February 25, 2020
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Impulse to make laws does little for safety

There is nothing so dangerous in government as a lawmaker who feels compelled to “do something.”

People in government often feel they need to justify their own existence by finding a problem and then legislating a solution for it. Like parents disciplining their children, enterprising legislators have a penchant for codifying behavioral rules.

Motorcyclists die when they crash without a helmet? Mandate helmets! Motorists die because they don’t wear their seat belt? Mandate wearing seat belts! Too many fat people in the world? Ban trans fats!

The list of paternalistic, statist ideas is endless, because there is no end to preventable problems that lawmakers can find and propose a law to “solve.”

The latest — and in my mind most ridiculous — proposed law of this kind here in Maine is one which would require paddlers to wear life jackets while out on the water.

Naturally, this comes in response to a problem. A few kayakers have died this summer while not wearing life jackets. Ignorance of the danger, particularly by tourists, is a major factor in the push to legally force people to put on a life jacket. A law would magically fix this, of course.

Legal solutions like these are problematic for several reasons.

To start, their effectiveness is often either nonexistent or highly suspect. Take speed limits, for instance. In the 1970s, cars in the United States were slowed down to an achingly slow 55 miles per hour when the national speed limit was instituted. It was widely believed that slowing down cars on the highway would lead to fewer fatalities in crashes.

Not only do hundreds of thousands of motorists (myself included) flaunt the posted speed limits every day, but the lower speed limit didn’t really have much of an effect on traffic fatalities. Indeed, the state of Montana would later go on to remove speed limits entirely from nonurban areas, and they found that fatalities simply did not rise at all. With no speed limit. Go as fast as you like.

Why is this? People generally aren’t stupid and they don’t want to die. The people who are stupid enough to recklessly speed do it with or without speed limits. Very little changes (other than my bill for speeding tickets).

Other laws, such as outlawing the use of cellphones while driving, are simply not obeyed by anyone.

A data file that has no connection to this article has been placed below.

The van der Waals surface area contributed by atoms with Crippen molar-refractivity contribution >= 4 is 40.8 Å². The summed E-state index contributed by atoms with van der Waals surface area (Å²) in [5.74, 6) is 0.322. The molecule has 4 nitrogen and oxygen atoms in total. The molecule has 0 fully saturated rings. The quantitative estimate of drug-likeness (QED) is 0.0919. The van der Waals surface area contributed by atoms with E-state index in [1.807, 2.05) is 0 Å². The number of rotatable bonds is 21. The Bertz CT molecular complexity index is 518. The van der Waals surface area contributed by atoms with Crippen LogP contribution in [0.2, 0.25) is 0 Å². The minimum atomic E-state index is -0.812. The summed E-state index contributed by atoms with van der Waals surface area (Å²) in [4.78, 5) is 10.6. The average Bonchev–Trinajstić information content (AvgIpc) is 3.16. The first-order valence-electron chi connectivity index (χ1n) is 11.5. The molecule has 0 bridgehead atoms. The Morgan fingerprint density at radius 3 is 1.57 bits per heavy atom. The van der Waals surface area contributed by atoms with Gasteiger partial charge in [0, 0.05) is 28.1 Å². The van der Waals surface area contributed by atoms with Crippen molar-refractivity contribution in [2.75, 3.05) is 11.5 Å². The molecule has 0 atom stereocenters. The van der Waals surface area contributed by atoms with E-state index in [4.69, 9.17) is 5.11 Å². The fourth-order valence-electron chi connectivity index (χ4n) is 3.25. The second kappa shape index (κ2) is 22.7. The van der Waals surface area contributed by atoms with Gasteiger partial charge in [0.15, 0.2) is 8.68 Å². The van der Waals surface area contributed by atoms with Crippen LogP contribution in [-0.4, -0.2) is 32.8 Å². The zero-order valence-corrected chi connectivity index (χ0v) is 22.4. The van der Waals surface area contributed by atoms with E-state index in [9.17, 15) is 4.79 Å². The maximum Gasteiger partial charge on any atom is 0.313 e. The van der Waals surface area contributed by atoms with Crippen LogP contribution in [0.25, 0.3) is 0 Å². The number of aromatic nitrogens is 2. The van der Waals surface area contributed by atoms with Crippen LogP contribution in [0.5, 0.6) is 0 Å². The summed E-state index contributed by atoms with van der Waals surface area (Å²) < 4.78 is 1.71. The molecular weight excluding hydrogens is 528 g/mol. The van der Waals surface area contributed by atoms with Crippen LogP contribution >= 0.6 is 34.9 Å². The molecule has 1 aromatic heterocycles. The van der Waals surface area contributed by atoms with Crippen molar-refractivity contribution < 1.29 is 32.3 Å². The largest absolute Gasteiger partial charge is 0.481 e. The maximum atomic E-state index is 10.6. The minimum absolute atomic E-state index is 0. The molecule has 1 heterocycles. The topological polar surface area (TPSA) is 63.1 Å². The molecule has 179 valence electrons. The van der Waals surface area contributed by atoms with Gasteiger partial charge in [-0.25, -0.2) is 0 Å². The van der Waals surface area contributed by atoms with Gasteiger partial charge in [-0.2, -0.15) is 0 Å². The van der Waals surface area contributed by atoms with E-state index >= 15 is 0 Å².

These laws always fail to deal with context. Not wearing a seat belt for a quarter-mile trip on an abandoned road is hardly more dangerous to you than doing so in the middle of rush hour traffic on the highway, for example. Not wearing a life jacket on a still pond is inherently less dangerous than kayaking rapids without one.

But most troubling is that laws such as these stomp on the freedom of choice by individuals to run their own lives how they see fit, risk and all.

There is a great scene from the movie “Demolition Man” (an otherwise horrible movie), in which Denis Leary’s character launches into a tirade which has become something of an anthem for those of us who hate nanny-state laws:

“I’m the kind of guy who likes to sit in a greasy spoon and wonder, ‘Gee, should I have the T-bone steak or the jumbo rack of barbecued ribs with the side order of gravy fries?’ I WANT high cholesterol. I want to eat bacon and butter and BUCKETS of cheese, OK? I want to smoke a Cuban cigar the size of Cincinnati in the nonsmoking section. I want to run through the streets naked with green Jello all over my body reading Playboy magazine. Why? Because I suddenly might feel the need to, OK, pal?”

His point, comically, is that there are harmful things all around us, but legally removing our ability to choose to engage in riskier behavior in the name of “what’s best” for us is, and should be, offensive.

It is one thing to say “you really shouldn’t do that,” but it is an entirely different thing to say “you can’t do that, or we will fine you or put you in prison.”

Are all public safety laws wrong? No, of course not. But when we start legislating people wearing orange flotation devices, I think we’ve gone well beyond a reasonable line.

Matthew Gagnon, a Hampden native, is a Republican political strategist. He previously worked for Sen. Susan Collins and the National Republican Senatorial Committee. You can reach him at matthew.o.gagnon@gmail.com and read his blog at www.pinetreepolitics.com.


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